The 2019/2020 GINA guidelines recommend formoterol to produce better long-term outcomes in patients, noted Megan Althoff, MD, PhD, second-year fellow, University of Colorado, Division of Pulmonary Sciences and Critical Care Medicine.
The 2019/2020 Global Initiative for Asthma (GINA) guidelines recommend formoterol, a long-acting beta agonist/inhaled steroid, to produce better long-term outcomes in patients, noted Megan Althoff, MD, PhD, second-year fellow, University of Colorado, Division of Pulmonary Sciences and Critical Care Medicine.
How has the treatment paradigm of asthma shifted across disease severities?
The paradigm shift that that was referencing actually refers to the change that was made in the GINA 2019/2020 guidelines that they're no longer recommending a short-acting beta agonist like albuterol. For reliever therapy, rather, they're recommending an ICS [inhaled corticosteroid], formoterol, which is the long-acting beta agonist that has a quick onset.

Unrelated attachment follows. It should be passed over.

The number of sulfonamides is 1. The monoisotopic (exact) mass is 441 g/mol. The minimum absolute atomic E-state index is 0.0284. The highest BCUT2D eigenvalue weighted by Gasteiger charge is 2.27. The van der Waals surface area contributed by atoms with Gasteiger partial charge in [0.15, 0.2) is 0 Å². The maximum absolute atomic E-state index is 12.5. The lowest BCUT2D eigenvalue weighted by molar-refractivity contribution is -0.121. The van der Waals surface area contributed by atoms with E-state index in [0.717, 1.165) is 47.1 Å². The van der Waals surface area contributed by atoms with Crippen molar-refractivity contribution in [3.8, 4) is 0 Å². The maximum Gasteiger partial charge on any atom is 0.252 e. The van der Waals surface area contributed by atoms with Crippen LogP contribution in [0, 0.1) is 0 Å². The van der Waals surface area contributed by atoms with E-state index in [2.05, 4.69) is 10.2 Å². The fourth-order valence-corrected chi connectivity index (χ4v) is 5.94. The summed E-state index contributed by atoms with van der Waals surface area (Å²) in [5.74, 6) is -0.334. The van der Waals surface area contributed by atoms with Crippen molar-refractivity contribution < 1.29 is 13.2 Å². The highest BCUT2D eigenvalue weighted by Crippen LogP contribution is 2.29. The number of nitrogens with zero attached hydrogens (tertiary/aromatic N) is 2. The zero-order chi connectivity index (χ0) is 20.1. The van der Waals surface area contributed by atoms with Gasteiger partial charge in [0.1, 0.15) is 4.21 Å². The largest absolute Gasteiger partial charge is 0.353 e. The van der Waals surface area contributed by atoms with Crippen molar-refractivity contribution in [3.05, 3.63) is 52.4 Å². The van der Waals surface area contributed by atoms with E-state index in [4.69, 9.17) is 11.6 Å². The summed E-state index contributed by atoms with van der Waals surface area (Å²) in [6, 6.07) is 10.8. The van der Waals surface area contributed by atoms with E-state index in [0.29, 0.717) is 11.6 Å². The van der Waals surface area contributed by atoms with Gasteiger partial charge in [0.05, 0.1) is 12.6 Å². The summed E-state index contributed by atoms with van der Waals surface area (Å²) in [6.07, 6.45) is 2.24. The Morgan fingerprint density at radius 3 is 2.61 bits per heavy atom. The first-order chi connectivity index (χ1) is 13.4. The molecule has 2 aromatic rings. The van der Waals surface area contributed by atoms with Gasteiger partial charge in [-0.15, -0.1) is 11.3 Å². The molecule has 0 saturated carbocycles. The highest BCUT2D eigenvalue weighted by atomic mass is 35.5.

The data behind that, there were a couple really large, really well-done clinical trials published in the New England Journal of Medicine in 2018, the SYGMA trials, and those basically show similar outcomes between patients treated with a maintenance inhaled corticosteroid versus patients who were just on the reliever option budesonide/formoterol included in that study. So that paired with the data that we know, there's a lot of mild, intermittent asthmatics who are only on albuterol, or short-acting beta agonists, who still can have really poor outcomes. And we can see this with escalating use of albuterol over time, or in a given year. They tend to have poor outcomes. And so the thought is that if we can treat them with some sort of inhaled steroid as well, potentially you get better outcomes in long term in them.
So that’s the big paradigm shift. And then really because there's other more recent guidelines, and we've had more biologics approved, they are guidelines for when they think you would be successful in